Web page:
Time moves more slowly up in the hills around northern and eastern Humboldt County, and political campaigns run more quietly. The race between businessman Patrick Cleary and insurance agent and tribal leader Ryan Sundberg to replace incumbent Supervisor Jill Duffy has been conducted at a far softer pitch than the race that's centered around urban Eureka.
As in the Fourth District, a three-way race in the primary election has been boiled down to the top two candidates. However, the June contest in the Fifth -- which is anchored by greater McKinleyville -- was much more of a three-way race. Sundberg finished first, with 39 percent of the vote. Cleary lagged behind, with 30.9 percent. Third-place finisher Patrick Higgins, a member of the Humboldt Bay Harbor, Recreation and Conservation District, ended not too far behind Cleary, with 26.6 percent. (A fourth candidate, Jeff Lytle, garnered only 2.7 percent.)
Although Sundberg finished first by a fairly large margin, conventional wisdom has Cleary as the front-runner this time around; most of Higgins' left-leaning supporters can be expected to migrate to the similarly progressive-supported Cleary. But Sundberg, a lifelong local and a member of the Trinidad Rancheria's tribal council, is still out pushing his case -- and he only has half the ground to make up.
The candidate's professed positions on issues are far more alike than different. But Cleary said last week that if there is one thing that defines the difference between himself and his opponent, it is his experience both in government and the private sector. He is the president and largest stockholder of Lost Coast Communications Inc., which owns and operates four local FM radio stations, and worked on Wall Street before moving to Humboldt County. In addition to his private sector work, he has served in a variety of community service capacities: He served 10 years on the board of the Big Lagoon Community Services District and seven years on the county's Headwaters Fund Board, and has served as president of the Humboldt Folklife Society and general manager of nonprofit university radio station KHSU.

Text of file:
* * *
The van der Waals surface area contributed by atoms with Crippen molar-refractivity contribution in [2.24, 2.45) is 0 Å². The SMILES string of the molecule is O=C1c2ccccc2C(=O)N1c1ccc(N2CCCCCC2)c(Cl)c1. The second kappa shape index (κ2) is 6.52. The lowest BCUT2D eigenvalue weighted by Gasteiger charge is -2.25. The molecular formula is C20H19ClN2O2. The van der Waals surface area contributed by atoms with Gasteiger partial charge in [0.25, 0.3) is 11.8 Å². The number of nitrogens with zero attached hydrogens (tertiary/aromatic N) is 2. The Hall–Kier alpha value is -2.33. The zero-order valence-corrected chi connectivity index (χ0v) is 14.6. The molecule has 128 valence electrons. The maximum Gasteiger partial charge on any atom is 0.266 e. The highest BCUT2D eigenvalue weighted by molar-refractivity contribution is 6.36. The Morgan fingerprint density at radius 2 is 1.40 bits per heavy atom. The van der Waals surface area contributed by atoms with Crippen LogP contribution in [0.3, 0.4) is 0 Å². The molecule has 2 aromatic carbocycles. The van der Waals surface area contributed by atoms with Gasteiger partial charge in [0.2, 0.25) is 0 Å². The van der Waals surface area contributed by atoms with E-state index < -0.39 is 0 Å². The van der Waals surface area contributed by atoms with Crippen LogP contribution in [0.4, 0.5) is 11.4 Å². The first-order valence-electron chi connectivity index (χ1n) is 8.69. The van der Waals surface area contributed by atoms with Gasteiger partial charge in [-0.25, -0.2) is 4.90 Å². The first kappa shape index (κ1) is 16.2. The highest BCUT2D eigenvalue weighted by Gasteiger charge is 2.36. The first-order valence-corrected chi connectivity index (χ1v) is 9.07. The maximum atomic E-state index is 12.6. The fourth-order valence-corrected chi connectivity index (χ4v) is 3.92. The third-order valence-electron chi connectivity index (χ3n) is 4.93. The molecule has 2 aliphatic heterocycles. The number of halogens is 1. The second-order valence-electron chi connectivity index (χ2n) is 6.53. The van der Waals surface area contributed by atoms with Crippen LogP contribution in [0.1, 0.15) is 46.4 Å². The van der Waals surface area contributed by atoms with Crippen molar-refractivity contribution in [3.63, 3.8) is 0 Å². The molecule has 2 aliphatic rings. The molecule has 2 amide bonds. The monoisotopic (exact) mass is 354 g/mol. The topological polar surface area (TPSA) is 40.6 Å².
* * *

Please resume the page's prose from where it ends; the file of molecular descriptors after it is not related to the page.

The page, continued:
Cleary said that in going door to door to talk with voters, the economy is almost always part of the conversation. He believes government can best serve the needs of the private sector by relentlessly focusing on infrastructure: sewage, water, roads and a redundant fiber-optic line. He said that he would bring his experience to bear on these problems.
"You look at Valley West -- probably one of the most successful examples of how to create a manufacturing base," Cleary said Monday. "That's the manufacturing capital of Humboldt County right now. But they had land, and they had adequate water and sewer to accommodate industry." Meanwhile, he said, Willow Creek has no municipal sewage system at all, and ever-growing McKinleyville's system is reaching capacity, justifying the many concerns about growth in that town that he hears from voters.
Cleary said that he is dedicated to preserving the county's quality of life and natural beauty, which he believes to be one of its greatest economic assets. In an op-ed published he recently published in the Times-Standard, he particularly called for a countywide program of action to restore the area's river systems.
Cleary is endorsed by the Humboldt Democratic Central Committee, the Humboldt Deputy Sheriffs Organization, the Central Labor Council of Humboldt & Del Norte, Carpenters Local 751, A.F.S.C.M.E. Local 1684 and the Sierra Club.
Perhaps not surprisingly for this vast and rural supervisorial district, Cleary's opponent also emphasized the need to protect rivers -- particularly the Klamath and the Trinity, gravely threatened watersheds that encompass most of the Fifth District's landmass.
"The Klamath river, the Trinity River -- those are near and dear to my heart," said Sundberg, a Native American and a lifelong local, earlier this week. "Getting the salmon back is very important."
Nevertheless, he has grave concerns about the Klamath Settlement Agreement, the omnibus proposal to restore that river that was forged by multiple upstream and downstream interests. Duffy, the current Fifth District Supervisor, sat at the table during those discussions and thoroughly endorses the settlement, but Sundberg said he is concerned about the lack of available funding for the agreement's various provisions, and also about its failure to take Trinity River issues into account.
Sundberg agreed that economic issues are at the forefront of voters' priorities these days, and like Cleary he placed great weight on government's role in providing adequate infrastructure. At the same time, though, he said he didn't want to see too much more growth or urbanization in the McKinleyville area, and marveled at the fact that someone recently told him that the town could look like Portland, Ore. someday.
"I don't want McKinleyville to look like Portland," he said. "I like the semi-rural place I grew up in, and I want my kid to have the same thing."
If elected, Sundberg would be Humboldt County's first Native American Supervisor -- a fact that he says has fired up people in the county's most Native American-heavy region.
Sundberg has been endorsed by the Building & Construction Trades Council of Humboldt & Del Norte Counties, the International Brotherhood of Electrical Workers Local 551, Operating Engineers Local 3 and several local tribal entities, including the Yurok Tribe, the Big Lagoon Rancheria and the Trinidad Rancheria.
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